Opposites attract 7 artists to shed 'Far Light' on world

February 19, 1994|By John Dorsey | John Dorsey,Sun Art Critic

Life is full of contradictions between such things as rationality and intuition, order and chaos, scientific knowledge and our own imperfect perceptions of the world. Those opposites have become more extreme in this age, when technological advances bombard us with so much knowledge that we can comprehend it only in tiny, even meaningless, fragments.

"A Far Light," a challenging new exhibit at the University of Maryland Baltimore County, brings together seven artists whose works deal with such issues. By doing so, they serve notice to the rest of us that the effort is both possible and worthwhile.

Ellen Buchenal's paintings, including "Twin Heart," deal with contradictions of order and disorder. The organic forms in the foreground of "Twin Heart" seem to be spreading across the canvas in no discernible order, yet there is behind them a grid-like pattern of discs.

This is subject to complementary interpretations: Thinking of nature, we recognize that the workings of the natural world may seem individually random but nevertheless conform to laws observed by Darwin and others. Thinking of the social order, we recognize there is a constant struggle between the pressures of society toward conformity and the individual desire for freedom.

Jane Margaret Dow's mixed-media canvases address directly the ability of the mind to resolve seeming contradictions. Two of the three panels of her "Spiral Descent" suggest opposites: solid vs. fluid, dark vs. light, action vs. stasis. But they are made by the same means, the drawn line created by the human hand, as the hand in the third panel indicates. We recognize and even create contradictions, so we can overcome them, Dow suggests.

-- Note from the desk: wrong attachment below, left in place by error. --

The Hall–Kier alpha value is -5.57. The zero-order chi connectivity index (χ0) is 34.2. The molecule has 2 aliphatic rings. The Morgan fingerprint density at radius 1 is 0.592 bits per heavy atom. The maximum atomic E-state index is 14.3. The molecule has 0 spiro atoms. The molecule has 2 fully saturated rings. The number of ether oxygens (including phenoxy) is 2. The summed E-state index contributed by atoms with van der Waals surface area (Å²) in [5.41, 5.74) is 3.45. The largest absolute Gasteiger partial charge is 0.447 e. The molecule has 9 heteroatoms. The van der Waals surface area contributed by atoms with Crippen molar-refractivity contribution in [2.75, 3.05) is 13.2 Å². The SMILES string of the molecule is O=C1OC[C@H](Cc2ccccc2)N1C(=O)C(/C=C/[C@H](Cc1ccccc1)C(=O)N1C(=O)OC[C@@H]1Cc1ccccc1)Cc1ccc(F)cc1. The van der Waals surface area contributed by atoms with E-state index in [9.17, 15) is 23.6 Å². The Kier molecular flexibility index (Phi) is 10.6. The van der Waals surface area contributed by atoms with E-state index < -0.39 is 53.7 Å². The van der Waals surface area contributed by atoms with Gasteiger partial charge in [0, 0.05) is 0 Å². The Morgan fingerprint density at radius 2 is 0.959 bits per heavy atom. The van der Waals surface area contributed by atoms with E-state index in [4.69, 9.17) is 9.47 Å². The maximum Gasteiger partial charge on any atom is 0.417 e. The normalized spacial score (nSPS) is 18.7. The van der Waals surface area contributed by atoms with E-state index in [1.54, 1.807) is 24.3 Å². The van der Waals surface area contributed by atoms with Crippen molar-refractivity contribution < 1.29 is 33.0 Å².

Jeffrey Smith's paintings come to somewhat the opposite conclusion. "Trenton" is a blurred landscape featuring a large tree, overlaid in places by black rectangles. This "war" between the organic and the geometric suggests the war between the natural world and man-made technology. It's not certain which side Smith thinks will win, but to these eyes his tree appears to be fading out and his black squares look as if they're going to spread across the entire canvas and obliterate the landscape.

The other artists here are W. C. Richardson, Kendall Buster, Tazuko Ichikawa and Tom Witt, and all have something pertinent to say. Symmes Gardner, UMBC's Fine Arts Gallery director, has organized a most thought-provoking show. His essay in the accompanying catalog may seem confusing when read in isolation; when read in the context of the show, with the works in sight, it becomes clear and stimulating.


What: "The Far Light"

Where: Fine Arts Gallery, UMBC, 5401 Wilkens Ave.

When: 10 a.m. to 5 p.m. Tuesdays through Saturdays, through March 19

Call: (410) 455-3188.

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